As a kid there's nothing like the surprise of opening your presents after the seemingly endless wait for Christmas morning. After years of waiting for Bombay Bicycle Club this is exactly what they provided. Making their first, and long overdue, trip to our shores in support of Elbow, the North Londoners played two eagerly anticipated sold out shows of their own in Sydney. First up in support though was Megastick Fanfare.
Much like that small bar whose name you keep hearing but never quite manage to get to, Megastick is one of those musical names which popped up a few years ago in Sydney but whom I’ve never caught; until tonight.
Sounding similar to a rockier Animal Collective, the five-piece make rhythmic, shouty, sample-flecked experimental pop. One song switched between Foals-like fever and Peter Gabriel pop within a bar as looping keyboard riffs played off against hurried base lines. Drummer Adam Zwi did a wonderful job trying to throw songs off-kilter; his shifting beats leaving them teetering precariously on the edge between cohesive and wacked-out.
The poor sound quality unfortunately obscured whatever vocals front man Adam Connelly yelped, but I’m not sure they’re particularly discernible at the best of times. JJJ staple “June Strangelets” received a warm reception at the end of their set from an otherwise unfamiliar crowd. It seemed the first time the band really enjoyed being on stage as they started ducking and weaving to whatever beat they could find. I couldn’t quite help but feel that there was a lack of accessibility to their music but it’s good to know more off the-wall stuff like this has an audience in Sydney.
When a band enjoys every second of its performance though, that’s when you get a great show. And that’s exactly what we got from Bombay Bicycle Club. Entering to almost rabid screams from the all ages Metro crowd the North London lads lapped it up and served it right back treating us to a 1 ½ hour set that was unexpectedly fun and full of energy.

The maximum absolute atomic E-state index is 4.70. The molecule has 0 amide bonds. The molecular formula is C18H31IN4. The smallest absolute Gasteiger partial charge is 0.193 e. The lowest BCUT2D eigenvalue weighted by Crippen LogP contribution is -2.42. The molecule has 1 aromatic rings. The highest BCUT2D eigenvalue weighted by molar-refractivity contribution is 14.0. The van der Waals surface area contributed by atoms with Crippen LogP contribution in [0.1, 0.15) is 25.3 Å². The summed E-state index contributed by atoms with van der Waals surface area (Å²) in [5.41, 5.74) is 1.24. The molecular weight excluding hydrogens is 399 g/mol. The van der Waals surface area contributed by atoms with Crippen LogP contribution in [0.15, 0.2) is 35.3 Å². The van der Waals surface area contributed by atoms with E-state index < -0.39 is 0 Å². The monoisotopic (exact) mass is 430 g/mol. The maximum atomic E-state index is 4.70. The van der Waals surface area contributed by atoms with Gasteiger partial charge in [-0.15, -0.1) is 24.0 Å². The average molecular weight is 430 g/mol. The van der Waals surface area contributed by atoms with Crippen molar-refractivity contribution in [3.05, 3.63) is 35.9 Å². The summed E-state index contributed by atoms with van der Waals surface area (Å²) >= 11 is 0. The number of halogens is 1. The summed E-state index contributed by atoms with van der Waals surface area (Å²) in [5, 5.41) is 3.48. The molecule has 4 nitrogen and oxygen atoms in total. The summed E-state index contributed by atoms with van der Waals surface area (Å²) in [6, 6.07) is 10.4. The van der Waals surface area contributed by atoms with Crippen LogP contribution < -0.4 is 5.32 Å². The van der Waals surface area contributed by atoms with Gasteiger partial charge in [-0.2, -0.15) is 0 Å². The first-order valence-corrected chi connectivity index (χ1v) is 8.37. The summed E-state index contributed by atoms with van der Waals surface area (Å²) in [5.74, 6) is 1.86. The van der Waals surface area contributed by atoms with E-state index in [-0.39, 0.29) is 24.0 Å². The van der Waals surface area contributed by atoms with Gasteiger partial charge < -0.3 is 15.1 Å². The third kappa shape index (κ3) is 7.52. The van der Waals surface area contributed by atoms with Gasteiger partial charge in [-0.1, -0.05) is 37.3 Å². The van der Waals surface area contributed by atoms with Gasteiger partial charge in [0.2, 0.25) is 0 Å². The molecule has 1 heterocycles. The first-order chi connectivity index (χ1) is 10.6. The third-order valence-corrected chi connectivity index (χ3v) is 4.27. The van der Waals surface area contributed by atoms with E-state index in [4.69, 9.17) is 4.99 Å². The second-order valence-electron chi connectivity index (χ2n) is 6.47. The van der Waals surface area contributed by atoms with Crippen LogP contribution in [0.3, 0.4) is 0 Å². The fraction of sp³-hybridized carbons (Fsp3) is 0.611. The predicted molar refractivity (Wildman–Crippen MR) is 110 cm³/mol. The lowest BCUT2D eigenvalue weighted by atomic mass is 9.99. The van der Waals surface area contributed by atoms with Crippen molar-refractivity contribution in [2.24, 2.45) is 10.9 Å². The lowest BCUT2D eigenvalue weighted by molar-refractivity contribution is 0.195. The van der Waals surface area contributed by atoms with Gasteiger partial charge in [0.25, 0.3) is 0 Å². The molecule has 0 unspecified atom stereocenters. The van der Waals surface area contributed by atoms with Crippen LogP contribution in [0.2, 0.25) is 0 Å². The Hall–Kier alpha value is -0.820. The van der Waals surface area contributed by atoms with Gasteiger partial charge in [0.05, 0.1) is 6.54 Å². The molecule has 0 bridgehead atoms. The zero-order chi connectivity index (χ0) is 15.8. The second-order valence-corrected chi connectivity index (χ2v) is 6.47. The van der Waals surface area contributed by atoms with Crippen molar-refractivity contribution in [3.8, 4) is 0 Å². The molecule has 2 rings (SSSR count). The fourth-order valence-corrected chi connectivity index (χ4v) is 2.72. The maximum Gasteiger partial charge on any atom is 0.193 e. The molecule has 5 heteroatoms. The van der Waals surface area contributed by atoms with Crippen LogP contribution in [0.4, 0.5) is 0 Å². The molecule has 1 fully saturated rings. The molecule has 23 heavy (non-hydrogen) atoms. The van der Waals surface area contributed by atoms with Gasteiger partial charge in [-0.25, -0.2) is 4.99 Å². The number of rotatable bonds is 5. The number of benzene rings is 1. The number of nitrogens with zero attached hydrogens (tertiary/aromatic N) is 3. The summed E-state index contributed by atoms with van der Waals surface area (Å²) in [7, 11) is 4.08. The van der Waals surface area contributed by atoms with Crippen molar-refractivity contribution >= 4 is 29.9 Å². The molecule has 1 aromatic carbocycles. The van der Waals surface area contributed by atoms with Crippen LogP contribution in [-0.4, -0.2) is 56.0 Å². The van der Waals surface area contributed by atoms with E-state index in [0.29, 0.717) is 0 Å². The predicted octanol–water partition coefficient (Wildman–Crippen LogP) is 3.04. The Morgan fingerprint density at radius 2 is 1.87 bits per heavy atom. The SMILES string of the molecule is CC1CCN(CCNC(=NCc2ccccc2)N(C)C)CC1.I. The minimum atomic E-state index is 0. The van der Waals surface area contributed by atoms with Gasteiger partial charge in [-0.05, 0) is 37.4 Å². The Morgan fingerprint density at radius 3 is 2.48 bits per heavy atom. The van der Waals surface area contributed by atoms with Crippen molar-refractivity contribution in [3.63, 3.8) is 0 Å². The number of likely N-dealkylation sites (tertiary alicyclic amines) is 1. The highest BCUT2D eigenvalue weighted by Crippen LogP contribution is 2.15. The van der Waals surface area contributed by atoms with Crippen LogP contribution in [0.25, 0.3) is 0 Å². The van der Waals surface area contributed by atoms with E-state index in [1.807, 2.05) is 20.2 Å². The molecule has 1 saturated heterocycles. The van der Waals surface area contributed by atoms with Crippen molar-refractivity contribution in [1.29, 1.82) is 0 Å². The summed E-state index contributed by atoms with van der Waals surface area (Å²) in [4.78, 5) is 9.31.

In the balmy “Always Like This” front man Jack Steadman turned his microphone to the crowd to take part in a massive sing-along. Revelling in the experience, even an unexpected squeal of feedback was simply laughed off. The jaunty ‘hoe-down’ that is “ Ivy and Gold” saw drummer Suren de Saram hammer away at a metal bar stool in the middle of a drum solo and three girls in front of me in the crowd dance a jig.
They’re also tight to a fault. BBC play an versatile mix of elements from tropical pop to melancholy grunge and indie dance to unselfconsciously fun country folk. They’re able to pull it off though because they do it with a restraint and maturity beyond their years. They know when to let a melody speak for itself and when to go all out. Steadman’s rather monotone vocals and sing-along hooks also bring everything together.
“How Can You Swallow So Much Sleep” kept its understated sweetness while the eerie “Bad Timing” had the overblown swagger it deserves. A tight drum roll and a mild song would explode into a wall of noise and light. So unusually electric was most of their performance that the upbeat and jangly “Shuffle” seemed to lack energy. Still, along with “What If” it provided exactly the encore the crowd wanted to hear. A show well worth the wait.
How Can You Swallow So Much Sleep
Dust on the Ground
Lights Go Out, Words Gone
Rinse Me Down
Ivy and Gold
Cancel On Me
Always Like This
What You Want